Probably on average at least three to four times a week we’ll have fish somewhere in the menu, either lunchtime or dinnertime. I mean you can’t work on a fishing boat and not you know, the fish is fresh and nice and you know a good selection so it’s pretty hard to go past fresh seafood that’s for sure. Fresh hoki is absolutely beautiful and the snap frozen stuff we did is great. I'm quite fond of beer batter and plenty of lemon, a bit of lemon pepper, it’s beautiful.
To gain fishing skipper qualifications you must complete vessel time (time at sea working on a boat or ship) and classroom training.
To become a deep-sea fishing skipper you need to have:
- experience working as a first or second mate on a ship's bridge
- skipper fishing vessel unlimited certificate.
To become an inshore fishing skipper you need to have:
- experience working as a deckhand
- skipper restricted limit certificate
- skipper fishing vessel certificate.
Fishing skippers who run their own boat must hold a fishing permit and Annual Catch Entitlement (ACE) and/or quota shares.
- Maritime New Zealand website - becoming a skipper
- Maritime New Zealand website - deck qualifications
- Maritime New Zealand website - maritime training providers approved by Maritime New Zealand
- Skipper fishing vessel restricted limit certificate
- FishServe website - information on fishing permits
- Skipper fishing vessel unlimited certificate
NCEA Level 2 English and maths are useful.
Fishing skippers need to be:
- responsible, practical, and able to work well under pressure
- able to think on their feet and remain calm in emergencies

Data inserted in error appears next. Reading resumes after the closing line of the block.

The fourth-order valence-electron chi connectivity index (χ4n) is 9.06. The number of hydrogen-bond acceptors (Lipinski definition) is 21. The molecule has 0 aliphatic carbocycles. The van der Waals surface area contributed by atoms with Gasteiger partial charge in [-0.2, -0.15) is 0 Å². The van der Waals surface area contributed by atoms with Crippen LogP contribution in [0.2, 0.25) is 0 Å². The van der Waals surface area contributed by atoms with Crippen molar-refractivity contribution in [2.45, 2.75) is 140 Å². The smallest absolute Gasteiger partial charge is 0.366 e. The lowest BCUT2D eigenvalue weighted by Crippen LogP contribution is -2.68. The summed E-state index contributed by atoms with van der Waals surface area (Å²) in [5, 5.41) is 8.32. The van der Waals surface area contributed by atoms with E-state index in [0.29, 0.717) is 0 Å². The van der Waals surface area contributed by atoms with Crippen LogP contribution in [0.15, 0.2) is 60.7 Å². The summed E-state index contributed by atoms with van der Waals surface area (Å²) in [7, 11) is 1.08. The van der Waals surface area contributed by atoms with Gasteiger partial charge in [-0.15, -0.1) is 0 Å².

- good at communicating and leading others
- good at making decisions.
“When you take a boat to sea you’ve got to keep it running, keep everybody safe, make a dollar and come home at the end of the week.”
Jeff Morton - Fishing Skipper
Useful experience for fishing skippers includes:
- general deckhand work
- work as a first or second mate on a fishing boat
- navigational work
- other sea or boat work
- other commercial fishing experience.
Fishing skippers on inshore fishing boats need to be fit and healthy, as their role involves a lot of physical labour. Physical fitness is less important for deep-sea fishing skippers, as their role is usually confined to the wheelhouse.
Fishing skippers who own their own boat must register their vessel.
Find out more about training
- Nelson Marlborough Institute of Technology - Maritime
- 0800 422 733 - www.nmit.ac.nz
- Maritime New Zealand
- 0508 22 55 22 - firstname.lastname@example.org - www.maritimenz.govt.nz
What are the chances of getting a job?
Retiring skippers create opportunities
Most fishing skipper opportunities arise due to retirements. The fishing skipper workforce is ageing, and a significant number are likely to retire between 2017 and 2022, which will create more opportunities for people wanting to enter the role.
Some skippers own their boats, others are employed by fishing companies
Most of the 1,500 fishing boats registered in New Zealand are used on inshore waters – only about 35 have deep-sea fishing permits.
- On smaller inshore fishing boats, skippers either own the boat they operate, or are directly employed by the owner.
- On larger deep-sea fishing boats, skippers are employed by the company operating the boat.
- Ministry for Primary Industries, 'The New Zealand Fishing Industry', accessed June 2013.
- Seafood Industry Council, 'Industry Fact File', accessed September 2011, (www.seafoodindustry.co.nz).
- Walker, K, manager, International Maritime Institute of New Zealand, Careers New Zealand interview, August 2015.
Progression and specialisations
Fishing skippers can progress to work in onshore management roles, such as vessel manager, within a fishing company.
They specialise in either deep-sea or inshore fishing.
- Deep-sea Fishing Skipper
- Deep-sea fishing skippers may lead a large crew and play a managerial role on the fishing boat, they must hold a skipper fishing vessel unlimited diploma.
- Inshore Fishing Skipper
- Inshore fishing skippers may have just one crew member working for them. They have a more hands-on role in operating the boat and catching fish. They must hold a skipper fishing vessel limited licence.
Last updated 12 June 2017